ABSTRACT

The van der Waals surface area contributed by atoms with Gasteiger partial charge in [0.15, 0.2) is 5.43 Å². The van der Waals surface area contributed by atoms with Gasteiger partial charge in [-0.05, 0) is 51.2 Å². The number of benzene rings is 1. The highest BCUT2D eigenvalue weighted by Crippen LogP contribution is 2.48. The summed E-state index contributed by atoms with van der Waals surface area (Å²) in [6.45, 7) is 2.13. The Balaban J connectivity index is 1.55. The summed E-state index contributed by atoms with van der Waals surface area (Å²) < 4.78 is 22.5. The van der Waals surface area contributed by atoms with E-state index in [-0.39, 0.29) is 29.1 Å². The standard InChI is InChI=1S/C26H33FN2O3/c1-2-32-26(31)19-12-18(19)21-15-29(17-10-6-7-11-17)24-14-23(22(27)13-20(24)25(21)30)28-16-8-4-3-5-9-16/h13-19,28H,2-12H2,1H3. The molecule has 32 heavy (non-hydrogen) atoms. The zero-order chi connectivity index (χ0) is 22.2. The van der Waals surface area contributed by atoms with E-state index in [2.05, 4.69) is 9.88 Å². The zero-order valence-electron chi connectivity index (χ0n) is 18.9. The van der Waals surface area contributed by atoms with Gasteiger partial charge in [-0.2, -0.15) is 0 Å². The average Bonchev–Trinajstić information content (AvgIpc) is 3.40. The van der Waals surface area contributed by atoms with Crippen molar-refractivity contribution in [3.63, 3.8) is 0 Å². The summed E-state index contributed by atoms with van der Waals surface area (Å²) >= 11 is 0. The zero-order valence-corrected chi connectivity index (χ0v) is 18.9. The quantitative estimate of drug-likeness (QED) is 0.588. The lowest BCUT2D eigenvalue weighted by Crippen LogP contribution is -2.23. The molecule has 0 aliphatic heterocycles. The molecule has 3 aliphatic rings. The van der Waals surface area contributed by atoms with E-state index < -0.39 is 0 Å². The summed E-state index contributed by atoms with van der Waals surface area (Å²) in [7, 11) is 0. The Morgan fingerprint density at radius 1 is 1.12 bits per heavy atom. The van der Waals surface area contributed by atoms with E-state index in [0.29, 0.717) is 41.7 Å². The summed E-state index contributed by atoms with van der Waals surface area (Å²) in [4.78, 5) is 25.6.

INTRODUCTION The acute coronary syndromes (ACS) represent a pathological, diagnostic, and risk continuum from unstable angina through myocardial infarction (MI) with or without ST-segment elevation. The management strategies and outcomes of patients who present with symptoms of acute coronary ischemia depend upon where they fall within this spectrum. The ability to accurately diagnose and risk-stratify this group of patients at presentation and to provide continuous risk evaluation thereafter is critical, not only for patient outcome but also for efficiency of care. As the health care environment has evolved, our focus has also evolved from traditional categorical diagnosis to baseline and long-term risk stratification, and to methods that allow continuous risk assessment. Unfortunately, as shown by Lee and colleagues in 1986, the ability of physicians to accurately risk-stratify patients based on clinical factors alone is limited and subject to wide variability among physicians [1]. Neither experience nor practice setting of the physician significantly affects predictions of outcome [2].